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Amid Controversy, Local Transgender Woman Shares Transitioning Experience

Featured, Health

Male and Female symbol | Image by Cagkan Sayin

When Angel Simone was 33 years old, she underwent gender reassignment surgery so that she could experience life as a woman.

“The surgeries themselves are pretty complicated and very invasive,” Simone told The Dallas Express. “I have had both top surgery and bottom surgery already. I have not done facial feminization surgery. I’ve considered it but I’m not sure at this point in my life if I do want that or not.”

It’s been six years since Simone had a vaginoplasty, referred to as bottom surgery and breast augmentation, known as top surgery.

“I’m much happier,” she said. “Had I transitioned at a younger age, as far as my overall outward appearance, it would have been more beneficial, but it definitely takes a lot of growth, both mentally and emotionally, to make sure that a person is actually ready for it.”

Originally from Dallas, Simone is a professional make-up artist who currently lives in Flower Mound and also works at American Airlines in Fort Worth.

“They are very, very pro-LGBTQA++ and they do cover my estrogen and progesterone pills; however, most insurance companies do not cover injectables,” she said. “I usually get a three-month supply of my injectables from my doctor, and I probably spend close to $100 out of pocket every time I refill that.”

Simone uses injectables to keep a certain level of estrogen flowing in her body.

“I self-inject intramuscularly into my buttocks usually,” she said. “Estrogen being the primary female hormone, as opposed to the male hormone testosterone, keeps my body progressing as a female instead of regressing back to male in any manner or form.”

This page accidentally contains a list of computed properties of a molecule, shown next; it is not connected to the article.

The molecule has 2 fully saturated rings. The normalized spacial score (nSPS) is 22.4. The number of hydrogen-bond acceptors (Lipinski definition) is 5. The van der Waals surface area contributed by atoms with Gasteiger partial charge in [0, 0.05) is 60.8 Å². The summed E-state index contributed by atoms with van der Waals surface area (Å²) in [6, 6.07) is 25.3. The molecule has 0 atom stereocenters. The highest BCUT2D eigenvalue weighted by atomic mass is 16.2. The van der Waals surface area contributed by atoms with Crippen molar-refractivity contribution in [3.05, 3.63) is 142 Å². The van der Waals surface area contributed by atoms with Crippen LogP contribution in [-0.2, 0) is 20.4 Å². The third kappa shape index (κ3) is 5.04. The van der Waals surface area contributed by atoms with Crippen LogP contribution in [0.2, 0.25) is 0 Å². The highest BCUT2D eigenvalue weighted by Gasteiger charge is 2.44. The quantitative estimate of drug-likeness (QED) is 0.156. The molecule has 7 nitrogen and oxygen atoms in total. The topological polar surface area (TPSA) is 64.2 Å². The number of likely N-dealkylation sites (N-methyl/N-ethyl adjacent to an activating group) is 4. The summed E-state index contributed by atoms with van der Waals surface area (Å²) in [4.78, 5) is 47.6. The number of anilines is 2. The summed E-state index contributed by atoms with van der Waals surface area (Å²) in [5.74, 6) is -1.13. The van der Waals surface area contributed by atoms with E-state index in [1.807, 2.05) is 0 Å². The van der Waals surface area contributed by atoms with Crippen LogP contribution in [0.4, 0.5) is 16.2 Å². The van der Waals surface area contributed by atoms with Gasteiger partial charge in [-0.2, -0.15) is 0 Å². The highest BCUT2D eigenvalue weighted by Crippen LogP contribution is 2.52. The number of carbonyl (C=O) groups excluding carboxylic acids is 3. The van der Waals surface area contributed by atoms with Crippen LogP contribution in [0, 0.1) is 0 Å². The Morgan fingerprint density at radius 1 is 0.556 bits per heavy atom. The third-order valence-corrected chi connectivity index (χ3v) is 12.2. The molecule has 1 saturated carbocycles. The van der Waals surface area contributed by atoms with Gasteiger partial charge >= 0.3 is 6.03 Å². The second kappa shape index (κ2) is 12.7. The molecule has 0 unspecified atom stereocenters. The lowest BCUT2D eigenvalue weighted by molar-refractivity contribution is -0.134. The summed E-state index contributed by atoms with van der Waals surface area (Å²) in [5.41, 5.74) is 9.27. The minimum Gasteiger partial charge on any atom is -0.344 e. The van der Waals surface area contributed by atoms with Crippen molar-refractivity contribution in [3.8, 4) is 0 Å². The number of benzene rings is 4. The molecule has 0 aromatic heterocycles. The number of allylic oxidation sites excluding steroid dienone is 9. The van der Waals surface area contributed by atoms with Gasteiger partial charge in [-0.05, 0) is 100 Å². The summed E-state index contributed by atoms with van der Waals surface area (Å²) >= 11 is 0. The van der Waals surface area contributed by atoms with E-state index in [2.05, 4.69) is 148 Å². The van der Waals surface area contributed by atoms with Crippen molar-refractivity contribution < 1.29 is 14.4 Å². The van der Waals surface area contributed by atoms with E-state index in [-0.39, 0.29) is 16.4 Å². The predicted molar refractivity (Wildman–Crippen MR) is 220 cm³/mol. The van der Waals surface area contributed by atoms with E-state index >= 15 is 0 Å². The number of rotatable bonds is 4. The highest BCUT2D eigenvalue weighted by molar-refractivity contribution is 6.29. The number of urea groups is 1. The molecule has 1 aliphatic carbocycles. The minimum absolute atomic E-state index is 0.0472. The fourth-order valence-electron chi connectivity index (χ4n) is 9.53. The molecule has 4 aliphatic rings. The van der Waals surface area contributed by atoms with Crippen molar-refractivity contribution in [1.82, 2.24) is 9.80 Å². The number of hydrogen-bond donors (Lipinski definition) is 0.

“Gender reassignment is the biggest decision that anyone is going to make in their whole lives,” said Dr. Miriam Grossman, a child-adolescent psychiatrist. “We’re talking about irreversible physical changes like infertility and all sorts of secondary sex characteristics, such as voice lowering, which is permanent.”

It was widely reported that Attorney General Ken Paxton issued an opinion establishing that the state had a duty to protect children’s biological reproductive organs and capability —and not doing so is child abuse. Gov. Greg Abbott ordered the state’s Department of Family and Protective Services to investigate parents and doctors who promote and perform such procedures for children.

However, an opinion is not enough, according to Jeff Younger, a Texas House candidate who advanced out of the Republican primaries on March 1 and will compete in a run-off on May 24.

“We got the attorney general’s opinion letter, which classifies all this stuff as child abuse – chemical castration of kids as child abuse and sex change surgeries as child abuse –  which binds all the government agencies in the state,” he said. “So, that’s a huge deal, but that doesn’t bind the courts. The courts are only bound by the laws. We still need a law.”

As previously reported in The Dallas Express, Younger was thrust into the national media spotlight last year after losing partial custody of his son, James, during a divorce from his ex-wife, Dr. Anne Georgulas, who works as a pediatrician. He objected to Georgulas administering transgender hormone usage on their 9-year-old.